IF there’s one word that sums up Britain’s relationship with Brexit over the past three years, then it’s probably unprintable, so for now, let’s call it ‘waste’.

‘Waste’ because instead of fighting the climate emergency we are instead spreading division amongst ourselves.

‘Waste’ because acts like Stormzy headlining Glastonbury show the potential this country has, yet the arts are set to be crushed by Brexit.

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And ‘waste’ because our country has no money for the NHS or social care but it has money for fake ferry contracts.

As a member of the Public Accounts Committee, I have been appalled by the sheer level of ‘waste’ I’ve seen from this Government on Brexit.

Our job is to scrutinise spending and make sure that taxpayers’ hard-earned cash is used in the most efficient and beneficial way to meet the country’s needs.

But Brexit has made that job impossible.

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A Stop Brexit sign on Oxford's Botley Road in May.

How can I or any other member of the committee possibly conclude that money spent on a contract for ferries with a firm that had no ferries has been well-spent?

Even before the last deadline – March 29 – we had raised concerns about the number of departments whose preparations were moving too slowly.

Fast-forward four months to now, and the Public Accounts Committee has been even more bitterly disappointed with the Government’s use of public funds.

The latest report released this week by the committee is scathing, with attention paid to the Department for Transport.

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This, of course, is led by a man famed for his reverse Midas touch, Chris Grayling.

The report rightfully slams the panicked decision-making inside the department.

It argues that, with little leader time left, DfT undertook a rushed and risky procurement of additional ferry capacity which exposed it to a court challenge.

Eurotunnel, who had been unfairly excluded from the procurement process, were awarded £33 million in an out-of-court settlement.

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Taken together with the cost of cancelling the ferry operator contracts, the total cost of this fiasco comes to £85 million.

And while that sum, pick-pocketed from the taxpayer, is insulting, it’s still not what I find most worrying about the PAC report.

We know No Deal preparations have and will cost a lot of money.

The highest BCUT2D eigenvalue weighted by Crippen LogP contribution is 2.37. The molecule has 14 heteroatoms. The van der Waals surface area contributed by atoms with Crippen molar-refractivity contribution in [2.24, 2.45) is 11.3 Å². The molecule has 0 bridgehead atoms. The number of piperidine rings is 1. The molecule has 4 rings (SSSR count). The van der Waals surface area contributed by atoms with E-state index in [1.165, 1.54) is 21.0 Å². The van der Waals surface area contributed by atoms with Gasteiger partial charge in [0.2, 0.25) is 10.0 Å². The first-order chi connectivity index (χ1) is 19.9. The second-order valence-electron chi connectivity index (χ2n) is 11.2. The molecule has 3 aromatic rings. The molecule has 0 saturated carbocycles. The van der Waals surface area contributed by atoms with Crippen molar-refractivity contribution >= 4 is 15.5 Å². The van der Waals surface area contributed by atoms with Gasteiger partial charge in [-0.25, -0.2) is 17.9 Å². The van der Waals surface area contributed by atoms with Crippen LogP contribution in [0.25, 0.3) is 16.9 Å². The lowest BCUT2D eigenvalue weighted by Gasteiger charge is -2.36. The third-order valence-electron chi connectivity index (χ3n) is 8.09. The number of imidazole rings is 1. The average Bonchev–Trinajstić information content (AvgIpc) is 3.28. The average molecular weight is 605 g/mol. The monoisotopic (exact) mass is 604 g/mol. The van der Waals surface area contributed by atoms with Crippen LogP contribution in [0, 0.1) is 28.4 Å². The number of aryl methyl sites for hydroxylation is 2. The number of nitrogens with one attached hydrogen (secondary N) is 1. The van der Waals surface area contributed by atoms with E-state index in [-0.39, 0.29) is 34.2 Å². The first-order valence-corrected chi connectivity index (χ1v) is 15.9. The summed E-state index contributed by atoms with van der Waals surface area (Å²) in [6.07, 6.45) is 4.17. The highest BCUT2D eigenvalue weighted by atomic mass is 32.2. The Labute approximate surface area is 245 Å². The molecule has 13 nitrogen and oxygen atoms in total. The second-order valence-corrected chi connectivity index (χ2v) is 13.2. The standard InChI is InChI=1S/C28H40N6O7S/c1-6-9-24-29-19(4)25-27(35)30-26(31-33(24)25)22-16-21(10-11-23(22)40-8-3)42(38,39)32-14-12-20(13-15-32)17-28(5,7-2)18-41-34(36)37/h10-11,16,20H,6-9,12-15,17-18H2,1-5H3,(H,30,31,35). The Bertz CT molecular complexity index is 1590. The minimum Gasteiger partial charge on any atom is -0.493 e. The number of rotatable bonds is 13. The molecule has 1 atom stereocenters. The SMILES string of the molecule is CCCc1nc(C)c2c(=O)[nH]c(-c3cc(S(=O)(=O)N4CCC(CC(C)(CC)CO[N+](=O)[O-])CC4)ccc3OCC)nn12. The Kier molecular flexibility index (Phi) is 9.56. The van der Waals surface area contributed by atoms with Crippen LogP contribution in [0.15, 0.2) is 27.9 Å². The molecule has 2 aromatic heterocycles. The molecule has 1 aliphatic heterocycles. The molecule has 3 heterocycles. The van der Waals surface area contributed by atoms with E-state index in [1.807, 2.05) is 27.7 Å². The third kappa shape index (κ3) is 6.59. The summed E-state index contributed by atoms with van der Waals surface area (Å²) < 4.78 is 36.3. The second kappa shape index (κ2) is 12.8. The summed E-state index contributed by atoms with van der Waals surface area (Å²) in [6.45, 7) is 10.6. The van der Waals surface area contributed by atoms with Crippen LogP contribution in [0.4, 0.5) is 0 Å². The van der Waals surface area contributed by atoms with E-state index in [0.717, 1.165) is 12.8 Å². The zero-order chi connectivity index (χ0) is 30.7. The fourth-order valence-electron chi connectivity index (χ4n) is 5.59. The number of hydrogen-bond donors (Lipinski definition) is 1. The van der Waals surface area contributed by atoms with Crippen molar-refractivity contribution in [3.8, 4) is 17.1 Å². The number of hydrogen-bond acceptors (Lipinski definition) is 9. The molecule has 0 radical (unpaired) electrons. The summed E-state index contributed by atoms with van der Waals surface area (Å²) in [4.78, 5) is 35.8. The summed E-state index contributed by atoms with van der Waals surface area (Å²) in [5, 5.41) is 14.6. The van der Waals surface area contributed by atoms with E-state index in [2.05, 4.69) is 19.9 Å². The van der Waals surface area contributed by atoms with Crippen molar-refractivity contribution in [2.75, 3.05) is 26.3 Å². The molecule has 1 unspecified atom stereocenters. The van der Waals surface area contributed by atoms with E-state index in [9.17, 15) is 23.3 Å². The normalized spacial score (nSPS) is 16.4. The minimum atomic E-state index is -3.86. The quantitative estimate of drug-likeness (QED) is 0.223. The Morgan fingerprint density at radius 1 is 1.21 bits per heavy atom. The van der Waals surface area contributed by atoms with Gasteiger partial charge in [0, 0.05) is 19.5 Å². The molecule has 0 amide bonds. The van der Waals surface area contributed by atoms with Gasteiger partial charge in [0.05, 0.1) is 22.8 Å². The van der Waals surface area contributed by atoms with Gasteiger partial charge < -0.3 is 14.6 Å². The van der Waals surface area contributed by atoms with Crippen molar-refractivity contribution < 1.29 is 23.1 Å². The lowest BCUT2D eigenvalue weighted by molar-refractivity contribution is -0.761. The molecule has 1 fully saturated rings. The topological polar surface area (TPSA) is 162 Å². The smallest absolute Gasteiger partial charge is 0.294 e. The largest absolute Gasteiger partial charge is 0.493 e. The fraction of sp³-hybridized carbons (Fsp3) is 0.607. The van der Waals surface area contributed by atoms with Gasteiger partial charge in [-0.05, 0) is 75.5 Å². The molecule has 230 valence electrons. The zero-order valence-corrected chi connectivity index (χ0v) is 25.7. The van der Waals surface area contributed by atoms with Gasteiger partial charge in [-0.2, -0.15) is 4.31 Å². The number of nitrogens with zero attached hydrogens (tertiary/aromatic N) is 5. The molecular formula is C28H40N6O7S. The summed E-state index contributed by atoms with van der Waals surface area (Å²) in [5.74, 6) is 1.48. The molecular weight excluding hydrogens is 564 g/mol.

Across all departments, the Government has spent over £4 billion on No Deal.

Businesses and local hospitals have been advised to spend their budgets on contingency plans.

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And all the while, we have queues outside food banks and schools closing due to chronic underfunding from the government.

I’m genuinely concerned at how long this reckless expenditure will continue: my committee’s report argues that, despite the huge waste, there’s still an incredible amount of preparation left to do – and the Government needs to get on with it sooner rather than later if it wants to be ready for No Deal.

But the thing is, the country doesn’t want to be ready for No Deal – because it doesn’t want a No Deal Brexit.

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Boris Johnson visits Nash's Bakery, Bicester, in June while campaigning to be the next Prime Minister

Recent polling shows that only 23 per cent of the public want a No Deal Brexit.

And who could blame them when what we know about it is that it will cause chaos at the border, destroy manufacturing jobs and lead to food and medicine shortages.

It's simply not worth the effort – but try telling that to Boris Johnson as he stumbles towards it with reckless abandon.

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More and more people are seeing the obvious benefits of staying in the EU.

People have had enough of the lies, the threats and the game-playing. Now, many people just want Brexit to stop.

No more money wasted on preparing for the worst, and no more time wasted trying to hide those plans from the public.

People in this country deserve better. And they know it.

Our next Prime Minister should take note.